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OH reactivity in a South East Asian tropical rainforest during the oxidant and particle photochemical processes (OP3) project

by P. M. Edwards, M. J. Evans, K. L. Furneaux, J. Hopkins, T. Ingham, C. Jones, J. D. Lee, A. C. Lewis, S. J. Moller, D. Stone, L. K. Whalley, D. E. Heard show all authors
Atmospheric Chemistry and Physics ()

Abstract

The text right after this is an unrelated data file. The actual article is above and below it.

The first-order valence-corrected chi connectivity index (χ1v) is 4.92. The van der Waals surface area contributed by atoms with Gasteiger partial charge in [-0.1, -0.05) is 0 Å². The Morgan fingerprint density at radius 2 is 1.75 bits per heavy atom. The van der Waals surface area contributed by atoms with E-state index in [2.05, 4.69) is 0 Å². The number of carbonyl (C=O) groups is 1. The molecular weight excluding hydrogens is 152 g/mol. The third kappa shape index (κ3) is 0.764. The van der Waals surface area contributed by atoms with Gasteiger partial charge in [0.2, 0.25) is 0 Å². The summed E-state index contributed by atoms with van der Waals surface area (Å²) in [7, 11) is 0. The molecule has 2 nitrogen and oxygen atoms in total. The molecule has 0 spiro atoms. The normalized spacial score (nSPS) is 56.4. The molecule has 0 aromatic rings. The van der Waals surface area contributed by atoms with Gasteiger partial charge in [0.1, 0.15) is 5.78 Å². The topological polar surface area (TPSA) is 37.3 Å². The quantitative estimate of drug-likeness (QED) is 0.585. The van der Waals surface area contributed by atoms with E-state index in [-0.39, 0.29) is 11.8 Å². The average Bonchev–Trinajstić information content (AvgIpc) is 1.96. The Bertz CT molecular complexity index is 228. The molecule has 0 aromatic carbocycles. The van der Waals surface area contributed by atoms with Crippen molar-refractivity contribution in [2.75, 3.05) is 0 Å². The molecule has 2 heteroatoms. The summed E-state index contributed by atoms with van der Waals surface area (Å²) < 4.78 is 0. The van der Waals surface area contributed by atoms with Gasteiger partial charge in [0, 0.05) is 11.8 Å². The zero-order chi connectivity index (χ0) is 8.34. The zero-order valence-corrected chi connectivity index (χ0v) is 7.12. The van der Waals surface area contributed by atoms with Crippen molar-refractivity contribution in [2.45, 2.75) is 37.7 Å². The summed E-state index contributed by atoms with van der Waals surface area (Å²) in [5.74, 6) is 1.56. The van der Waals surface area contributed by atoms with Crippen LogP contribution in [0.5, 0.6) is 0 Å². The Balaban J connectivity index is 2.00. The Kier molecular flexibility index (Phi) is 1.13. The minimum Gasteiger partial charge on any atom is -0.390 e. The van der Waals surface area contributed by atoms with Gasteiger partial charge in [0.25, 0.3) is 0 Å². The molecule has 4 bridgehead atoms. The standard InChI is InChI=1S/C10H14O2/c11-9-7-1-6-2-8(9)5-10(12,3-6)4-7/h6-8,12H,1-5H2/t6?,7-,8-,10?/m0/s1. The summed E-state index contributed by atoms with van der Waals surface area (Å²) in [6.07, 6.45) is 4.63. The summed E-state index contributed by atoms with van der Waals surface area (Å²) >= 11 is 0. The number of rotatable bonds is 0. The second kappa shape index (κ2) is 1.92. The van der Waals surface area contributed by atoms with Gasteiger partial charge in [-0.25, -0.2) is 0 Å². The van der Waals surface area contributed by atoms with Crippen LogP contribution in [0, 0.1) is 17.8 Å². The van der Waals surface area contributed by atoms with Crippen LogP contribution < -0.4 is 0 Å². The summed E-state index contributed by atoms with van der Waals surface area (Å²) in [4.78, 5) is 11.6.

OH (hydroxyl radical) reactivity, the inverse of the chemical lifetime\nof the hydroxyl radical, was measured for 12 days in April 2008 within a\ntropical rainforest on Borneo as part of the OP3 (Oxidant and Particle\nPhotochemical Processes) project. The maximum observed value was 83.8\n+/- 26.0 s(-1) with the campaign averaged noontime maximum being 29.1\n+/- 8.5 s(-1). The maximum OH reactivity calculated using the diurnally\naveraged concentrations of observed sinks was similar to 18 s(-1),\nsignificantly less than the observations, consistent with other studies\nin similar environments. OH reactivity was dominated by reaction with\nisoprene (similar to 30%). Numerical simulations of isoprene oxidation\nusing the Master Chemical Mechanism (v3.2) in a highly simplified\nphysical and chemical environment show that the steady state OH\nreactivity is a linear function of the OH reactivity due to isoprene\nalone, with a maximum multiplier, to account for the OH reactivity of\nthe isoprene oxidation products, being equal to the number of isoprene\nOH attackable bonds (10). Thus the emission of isoprene constitutes a\nsignificantly larger emission of reactivity than is offered by the\nprimary reaction with isoprene alone, with significant scope for the\nsecondary oxidation products of isoprene to constitute the observed\nmissing OH reactivity. A physically and chemically more sophisticated\nsimulation (including physical loss, photolysis, and other oxidants)\nshowed that the calculated OH reactivity is reduced by the removal of\nthe OH attackable bonds by other oxidants and photolysis, and by\nphysical loss (mixing and deposition). The calculated OH reactivity is\nincreased by peroxide cycling, and by the OH concentration itself.\nNotable in these calculations is that the accumulated OH reactivity from\nisoprene, defined as the total OH reactivity of an emitted isoprene\nmolecule and all of its oxidation products, is significantly larger than\nthe reactivity due to isoprene itself and critically depends on the\nchemical and physical lifetimes of intermediate species. When\nconstrained to the observed diurnally averaged concentrations of primary\nVOCs (volatile organic compounds), O-3, NOx and other parameters, the\nmodel underestimated the observed diurnal mean OH reactivity by 30%.\nHowever, it was found that (1) the short lifetimes of isoprene and OH,\ncompared to those of the isoprene oxidation products, lead to a large\nvariability in their concentrations and so significant variation in the\ncalculated OH reactivity; (2) uncertainties in the OH chemistry in these\nhigh isoprene environments can lead to an underestimate of the OH\nreactivity; (3) the physical loss of species that react with OH plays a\nsignificant role in the calculated OH reactivity; and (4) a missing\nprimary source of reactive carbon would have to be emitted at a rate\nequivalent to 50% that of isoprene to account for the missing OH sink.\nAlthough the presence of unmeasured primary emitted VOCs contributing to\nthe measured OH reactivity is likely, evidence that these primary\nspecies account for a significant fraction of the unmeasured reactivity\nis not found. Thus the development of techniques for the measurement of\nsecondary multifunctional carbon compounds is needed to close the OH\nreactivity budget.

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